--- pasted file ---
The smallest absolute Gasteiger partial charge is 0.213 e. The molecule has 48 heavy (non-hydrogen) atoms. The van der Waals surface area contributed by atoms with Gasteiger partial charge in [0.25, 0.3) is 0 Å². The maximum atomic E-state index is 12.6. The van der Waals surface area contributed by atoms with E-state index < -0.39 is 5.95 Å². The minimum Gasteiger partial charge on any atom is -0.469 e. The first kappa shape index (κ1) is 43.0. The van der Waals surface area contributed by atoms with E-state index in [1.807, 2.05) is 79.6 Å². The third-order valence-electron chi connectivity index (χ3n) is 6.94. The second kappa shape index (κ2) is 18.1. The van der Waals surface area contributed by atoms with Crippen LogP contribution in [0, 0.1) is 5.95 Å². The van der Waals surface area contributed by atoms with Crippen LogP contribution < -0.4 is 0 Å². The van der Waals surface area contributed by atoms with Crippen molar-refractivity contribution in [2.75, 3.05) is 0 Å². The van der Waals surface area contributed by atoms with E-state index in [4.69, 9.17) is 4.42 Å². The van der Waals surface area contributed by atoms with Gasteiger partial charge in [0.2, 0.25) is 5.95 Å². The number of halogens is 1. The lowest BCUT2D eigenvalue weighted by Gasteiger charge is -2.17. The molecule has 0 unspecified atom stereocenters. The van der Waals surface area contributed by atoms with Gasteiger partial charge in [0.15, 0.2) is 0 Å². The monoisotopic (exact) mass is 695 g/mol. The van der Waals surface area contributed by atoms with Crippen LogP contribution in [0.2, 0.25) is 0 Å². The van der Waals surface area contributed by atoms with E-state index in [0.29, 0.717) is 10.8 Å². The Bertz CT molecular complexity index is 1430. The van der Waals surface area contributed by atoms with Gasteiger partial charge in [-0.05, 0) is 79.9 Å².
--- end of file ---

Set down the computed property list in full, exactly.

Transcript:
The smallest absolute Gasteiger partial charge is 0.213 e. The molecule has 48 heavy (non-hydrogen) atoms. The van der Waals surface area contributed by atoms with Gasteiger partial charge in [0.25, 0.3) is 0 Å². The maximum atomic E-state index is 12.6. The van der Waals surface area contributed by atoms with E-state index < -0.39 is 5.95 Å². The minimum Gasteiger partial charge on any atom is -0.469 e. The first kappa shape index (κ1) is 43.0. The van der Waals surface area contributed by atoms with E-state index in [1.807, 2.05) is 79.6 Å². The third-order valence-electron chi connectivity index (χ3n) is 6.94. The second kappa shape index (κ2) is 18.1. The van der Waals surface area contributed by atoms with Crippen LogP contribution in [0, 0.1) is 5.95 Å². The van der Waals surface area contributed by atoms with Crippen LogP contribution < -0.4 is 0 Å². The van der Waals surface area contributed by atoms with Crippen molar-refractivity contribution in [2.75, 3.05) is 0 Å². The van der Waals surface area contributed by atoms with E-state index in [4.69, 9.17) is 4.42 Å². The van der Waals surface area contributed by atoms with Gasteiger partial charge in [0.2, 0.25) is 5.95 Å². The number of halogens is 1. The lowest BCUT2D eigenvalue weighted by Gasteiger charge is -2.17. The molecule has 0 unspecified atom stereocenters. The van der Waals surface area contributed by atoms with Gasteiger partial charge in [0.15, 0.2) is 0 Å². The monoisotopic (exact) mass is 695 g/mol. The van der Waals surface area contributed by atoms with Crippen LogP contribution in [0.2, 0.25) is 0 Å². The van der Waals surface area contributed by atoms with E-state index in [0.29, 0.717) is 10.8 Å². The Bertz CT molecular complexity index is 1430. The van der Waals surface area contributed by atoms with Gasteiger partial charge in [-0.05, 0) is 79.9 Å².